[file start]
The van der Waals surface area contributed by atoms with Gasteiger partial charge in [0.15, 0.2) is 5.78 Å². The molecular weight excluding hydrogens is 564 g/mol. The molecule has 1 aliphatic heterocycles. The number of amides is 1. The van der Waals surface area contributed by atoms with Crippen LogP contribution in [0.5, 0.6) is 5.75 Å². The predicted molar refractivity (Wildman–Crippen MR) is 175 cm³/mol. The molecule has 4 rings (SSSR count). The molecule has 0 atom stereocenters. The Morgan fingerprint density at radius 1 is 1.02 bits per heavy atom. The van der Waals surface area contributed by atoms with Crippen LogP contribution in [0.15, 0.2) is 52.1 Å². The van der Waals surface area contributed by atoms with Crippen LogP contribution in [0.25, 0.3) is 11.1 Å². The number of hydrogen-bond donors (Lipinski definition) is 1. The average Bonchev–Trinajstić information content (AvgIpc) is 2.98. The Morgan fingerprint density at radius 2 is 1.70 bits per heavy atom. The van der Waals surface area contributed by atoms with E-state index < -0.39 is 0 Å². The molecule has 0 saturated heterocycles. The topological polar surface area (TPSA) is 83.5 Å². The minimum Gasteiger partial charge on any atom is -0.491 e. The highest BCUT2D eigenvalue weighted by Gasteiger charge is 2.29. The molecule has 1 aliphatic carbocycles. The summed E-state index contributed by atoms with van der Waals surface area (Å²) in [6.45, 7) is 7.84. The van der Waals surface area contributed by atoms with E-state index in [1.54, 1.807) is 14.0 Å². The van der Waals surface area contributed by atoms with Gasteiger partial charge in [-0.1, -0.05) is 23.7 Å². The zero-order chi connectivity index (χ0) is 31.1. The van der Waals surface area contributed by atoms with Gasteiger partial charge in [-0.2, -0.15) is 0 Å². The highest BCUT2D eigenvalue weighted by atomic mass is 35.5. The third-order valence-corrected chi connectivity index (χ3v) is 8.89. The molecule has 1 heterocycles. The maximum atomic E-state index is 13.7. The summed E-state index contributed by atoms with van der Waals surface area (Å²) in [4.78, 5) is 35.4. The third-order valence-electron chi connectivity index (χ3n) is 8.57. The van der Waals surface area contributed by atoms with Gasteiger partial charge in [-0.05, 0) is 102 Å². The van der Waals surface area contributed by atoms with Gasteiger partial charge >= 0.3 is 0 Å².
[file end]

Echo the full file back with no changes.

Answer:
The van der Waals surface area contributed by atoms with Gasteiger partial charge in [0.15, 0.2) is 5.78 Å². The molecular weight excluding hydrogens is 564 g/mol. The molecule has 1 aliphatic heterocycles. The number of amides is 1. The van der Waals surface area contributed by atoms with Crippen LogP contribution in [0.5, 0.6) is 5.75 Å². The predicted molar refractivity (Wildman–Crippen MR) is 175 cm³/mol. The molecule has 4 rings (SSSR count). The molecule has 0 atom stereocenters. The Morgan fingerprint density at radius 1 is 1.02 bits per heavy atom. The van der Waals surface area contributed by atoms with Crippen LogP contribution in [0.15, 0.2) is 52.1 Å². The van der Waals surface area contributed by atoms with Crippen LogP contribution in [0.25, 0.3) is 11.1 Å². The number of hydrogen-bond donors (Lipinski definition) is 1. The average Bonchev–Trinajstić information content (AvgIpc) is 2.98. The Morgan fingerprint density at radius 2 is 1.70 bits per heavy atom. The van der Waals surface area contributed by atoms with E-state index < -0.39 is 0 Å². The molecule has 0 saturated heterocycles. The topological polar surface area (TPSA) is 83.5 Å². The minimum Gasteiger partial charge on any atom is -0.491 e. The highest BCUT2D eigenvalue weighted by Gasteiger charge is 2.29. The molecule has 1 aliphatic carbocycles. The summed E-state index contributed by atoms with van der Waals surface area (Å²) in [6.45, 7) is 7.84. The van der Waals surface area contributed by atoms with E-state index in [1.54, 1.807) is 14.0 Å². The van der Waals surface area contributed by atoms with Gasteiger partial charge in [-0.1, -0.05) is 23.7 Å². The zero-order chi connectivity index (χ0) is 31.1. The van der Waals surface area contributed by atoms with Gasteiger partial charge in [-0.2, -0.15) is 0 Å². The highest BCUT2D eigenvalue weighted by atomic mass is 35.5. The third-order valence-corrected chi connectivity index (χ3v) is 8.89. The molecule has 1 heterocycles. The maximum atomic E-state index is 13.7. The summed E-state index contributed by atoms with van der Waals surface area (Å²) in [4.78, 5) is 35.4. The third-order valence-electron chi connectivity index (χ3n) is 8.57. The van der Waals surface area contributed by atoms with Gasteiger partial charge in [-0.05, 0) is 102 Å². The van der Waals surface area contributed by atoms with Gasteiger partial charge >= 0.3 is 0 Å².